Civil war in Missouri

On May 11, 1861, Jackson appointed Sterling Price to be Major General of the Missouri State Guard to resist invasion (by federal forces) and suppress insurrection (by Missouri Unionist Volunteers in Federal service). On May 12, Price met with General William S. Harney, the Federal commander in Missouri. They agreed to the Price-Harney Truce, which permitted Missouri to remain neutral for the moment. Theoretically, Price promised that the state forces, and the state government, would hold the state for the Union and prevent the entry of Confederate forces. However, at the same time Governor Jackson had (secretly) dispatched envoys to CSA President Jefferson Davis and Confederate commanders in Arkansas asking for an immediate invasion of the state, and promising the State Guard would cooperate with the Confederate Army in a campaign against Federal forces to effect the "liberation" of St. Louis. In addition, Lt Governor Thomas C. Richardson traveled to Richmond, with the agreement of Major General Price, to ask Jefferson Davis to order an invasion of the state.

Missouri Unionists were diamayed at what they perceived as Harney's one-sided adherence to the truce, and petitioned for Harney's removal from command. Harney was eventually removed on May 30, and temporarily replaced with Lyon, who was promoted from captain to brigadier general of volunteers.

On June 11, 1861, Jackson met with Lyon, hoping to extend the truce, but Lyon refused. Lyon marched on Jefferson City with his forces, entering on June 13. Jackson and other pro-Confederate officials fled to Boonville, Missouri. Union forces routed the State Guard at Boonville on June 17. At the Carthage on July 5, Jackson himself took command of 6,000 State Guards, and drove back a much smaller Union detachment. However, the Union forces were in a dominating position, and Lyon chased Jackson and Price to the far southwest of the state.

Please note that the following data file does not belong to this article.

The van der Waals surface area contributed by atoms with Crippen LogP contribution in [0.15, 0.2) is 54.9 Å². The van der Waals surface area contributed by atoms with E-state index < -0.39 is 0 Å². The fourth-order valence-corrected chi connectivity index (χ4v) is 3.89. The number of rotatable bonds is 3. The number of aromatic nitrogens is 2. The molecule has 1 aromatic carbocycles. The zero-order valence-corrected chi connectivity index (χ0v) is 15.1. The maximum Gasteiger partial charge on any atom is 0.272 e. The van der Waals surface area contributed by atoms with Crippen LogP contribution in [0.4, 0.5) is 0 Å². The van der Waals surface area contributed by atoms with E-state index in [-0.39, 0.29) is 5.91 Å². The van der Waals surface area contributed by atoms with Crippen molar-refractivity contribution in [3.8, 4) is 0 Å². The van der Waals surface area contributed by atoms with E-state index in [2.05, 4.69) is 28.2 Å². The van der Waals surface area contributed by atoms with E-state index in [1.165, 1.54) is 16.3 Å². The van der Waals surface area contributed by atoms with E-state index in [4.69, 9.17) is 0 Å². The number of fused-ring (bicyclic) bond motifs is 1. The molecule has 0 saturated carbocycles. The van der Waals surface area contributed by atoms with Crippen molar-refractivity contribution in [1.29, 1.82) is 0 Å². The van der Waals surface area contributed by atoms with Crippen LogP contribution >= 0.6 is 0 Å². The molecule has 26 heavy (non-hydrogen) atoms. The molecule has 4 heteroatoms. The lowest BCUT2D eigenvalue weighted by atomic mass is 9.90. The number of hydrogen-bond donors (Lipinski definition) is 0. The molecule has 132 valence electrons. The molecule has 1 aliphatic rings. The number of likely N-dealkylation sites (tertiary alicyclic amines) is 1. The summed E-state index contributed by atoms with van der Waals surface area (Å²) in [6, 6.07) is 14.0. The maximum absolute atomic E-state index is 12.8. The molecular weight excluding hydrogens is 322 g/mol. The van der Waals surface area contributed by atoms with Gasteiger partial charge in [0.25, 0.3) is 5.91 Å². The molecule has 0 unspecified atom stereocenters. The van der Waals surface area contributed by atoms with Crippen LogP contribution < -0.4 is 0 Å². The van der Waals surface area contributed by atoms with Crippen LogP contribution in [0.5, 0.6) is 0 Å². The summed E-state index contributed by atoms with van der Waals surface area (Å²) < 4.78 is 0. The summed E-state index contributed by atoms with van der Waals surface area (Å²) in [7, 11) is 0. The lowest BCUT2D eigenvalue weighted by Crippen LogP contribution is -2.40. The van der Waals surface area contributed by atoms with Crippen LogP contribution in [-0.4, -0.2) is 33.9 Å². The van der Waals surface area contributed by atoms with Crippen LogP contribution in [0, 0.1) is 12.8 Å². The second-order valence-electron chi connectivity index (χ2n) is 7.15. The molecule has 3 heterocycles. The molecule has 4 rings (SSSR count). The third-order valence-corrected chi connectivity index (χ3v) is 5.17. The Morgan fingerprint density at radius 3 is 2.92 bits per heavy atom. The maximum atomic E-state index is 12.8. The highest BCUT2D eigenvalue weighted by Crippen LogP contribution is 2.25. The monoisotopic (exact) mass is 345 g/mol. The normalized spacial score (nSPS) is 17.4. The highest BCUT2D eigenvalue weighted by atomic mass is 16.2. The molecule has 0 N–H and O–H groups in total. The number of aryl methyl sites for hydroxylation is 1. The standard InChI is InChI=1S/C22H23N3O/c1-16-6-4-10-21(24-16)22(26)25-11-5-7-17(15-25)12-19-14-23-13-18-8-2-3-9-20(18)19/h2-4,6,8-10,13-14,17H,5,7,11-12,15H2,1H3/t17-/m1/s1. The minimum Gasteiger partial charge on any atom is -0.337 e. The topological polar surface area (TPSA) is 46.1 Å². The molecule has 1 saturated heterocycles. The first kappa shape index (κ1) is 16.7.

On July 22, 1861, a special all-Unionist Missouri State Convention met in Jefferson City. The convention voted against secession, and on July 27, it declared the governor's office vacant. On July 28 the convention appointed Hamilton Gamble as provisional governor. Missouri would have an unelected governor for the remainder of the war.

On October 28, 1861, in Neosho, Missouri, some secessionist members of the Missouri General Assembly met (with Jackson present) and passed an ordinance of secession. The Confederacy recognized Missouri as its twelfth state, with Jackson as governor. However, Union forces occupied almost all of Missouri and Jackson took refuge in Arkansas.

In late 1862, Jackson died from stomach cancer at age 56 in Little Rock, Arkansas. He was survived by his wife, Eliza. Governor Jackson is buried in the Sappington Cemetery in Arrow Rock, Missouri. He was succeeded as Confederate Governor of Missouri by Thomas Caute Reynolds.

In memoriam

The Claiborne Fox Jackson Provisional Camp of the Sons of Confederate Veterans (Caimito, Panama) is named in his honor.

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Gov. Claiborne F. Jackson's Timeline

April 4, 1806
Fleming County, Kentucky
July 13, 1834
Age 28
Arrow Rock, Missouri
April 25, 1836
Age 30
April 1838
Age 31
Age 32
Age 33
Age 39